Hamlet is pleased with the play within the play he uses rhyming to show his happiness when talking to Horatio on P 207; ‘O good Horatio, I’ll take the ghost’s word for a thousand pound. Didst perceive? ‘ This shows that Hamlet is pleased with the play and the play has served its purpose and proved the reliability of the ghost. This part of the play shows Hamlet as excitable, by using rhyming it makes him sound out of breath and speeds up his speech, it also shows his careful planning to detail in the play paid off.

The will also have had an affect on the audience, when the king gets up they will not know why, they will be wondering what the dramatic exit of the king means, it may also change their opinion of the king, they may realize he is an angry mysterious character. Hamlet talks at the end of scene ii to himself, this brings out the evil side of Hamlet, it suggests that he is capable of evil. Shakespeare uses supernatural imagery to suggest Hamlets’ evil side; When churchyards yawn, and hell itself breathes out contagion to this world.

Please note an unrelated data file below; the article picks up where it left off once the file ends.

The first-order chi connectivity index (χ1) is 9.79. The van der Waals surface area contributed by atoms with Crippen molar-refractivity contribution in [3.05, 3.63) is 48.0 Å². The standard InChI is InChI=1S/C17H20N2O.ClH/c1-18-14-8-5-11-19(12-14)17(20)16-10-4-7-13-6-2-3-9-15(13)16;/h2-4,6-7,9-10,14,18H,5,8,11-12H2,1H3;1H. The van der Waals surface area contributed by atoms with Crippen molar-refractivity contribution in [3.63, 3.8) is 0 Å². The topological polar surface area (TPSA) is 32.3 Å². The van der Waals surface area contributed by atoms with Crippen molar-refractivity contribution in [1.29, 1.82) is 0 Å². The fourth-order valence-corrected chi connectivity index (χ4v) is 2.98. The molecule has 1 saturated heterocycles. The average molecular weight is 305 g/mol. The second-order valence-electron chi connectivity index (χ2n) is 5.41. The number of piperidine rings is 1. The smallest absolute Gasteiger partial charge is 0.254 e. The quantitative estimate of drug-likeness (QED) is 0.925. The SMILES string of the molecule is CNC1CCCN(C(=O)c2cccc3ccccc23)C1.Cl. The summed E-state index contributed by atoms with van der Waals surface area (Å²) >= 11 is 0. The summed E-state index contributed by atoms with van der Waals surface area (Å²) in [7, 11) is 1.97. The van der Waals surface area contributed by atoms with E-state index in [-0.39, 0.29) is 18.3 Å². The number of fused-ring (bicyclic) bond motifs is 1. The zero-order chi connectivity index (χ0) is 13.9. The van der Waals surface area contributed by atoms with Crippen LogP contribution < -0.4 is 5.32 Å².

Now could I drink hot blood, and do such bitter business, as the day would quake to look on. O heart, lose not thy nature; let not ever the soul of Nero enter this firm bosom Let me be cruel, not unnatural. The king now knows that Hamlet knows what happens to his father and he is in danger of losing his position as king and his wife. The king begs for Gods forgiveness at the beginning of scene iii, which shows feelings of guilt, but also fear as the king does not know what will happen to him. Hamlet enters while the king is on his knees praying, he has the chance to kill the king now;

Now might I do it pat, now ‘a is a-praying But Hamlet is worried that if he kills him while he is in prayer he will go to heaven and Hamlet wants the king to suffer and also feels that he will be betraying his father; And now I’ll do’t – and so ‘a goes to heaven and so am I reveng’d. That would be scann’d: A villain kills my father; and for that, I, his sole son, do this same villain send to heaven. This shows that Hamlet is thoughtful and want to kill the king so that it has the right affect and he wants the king to suffer as much as possible.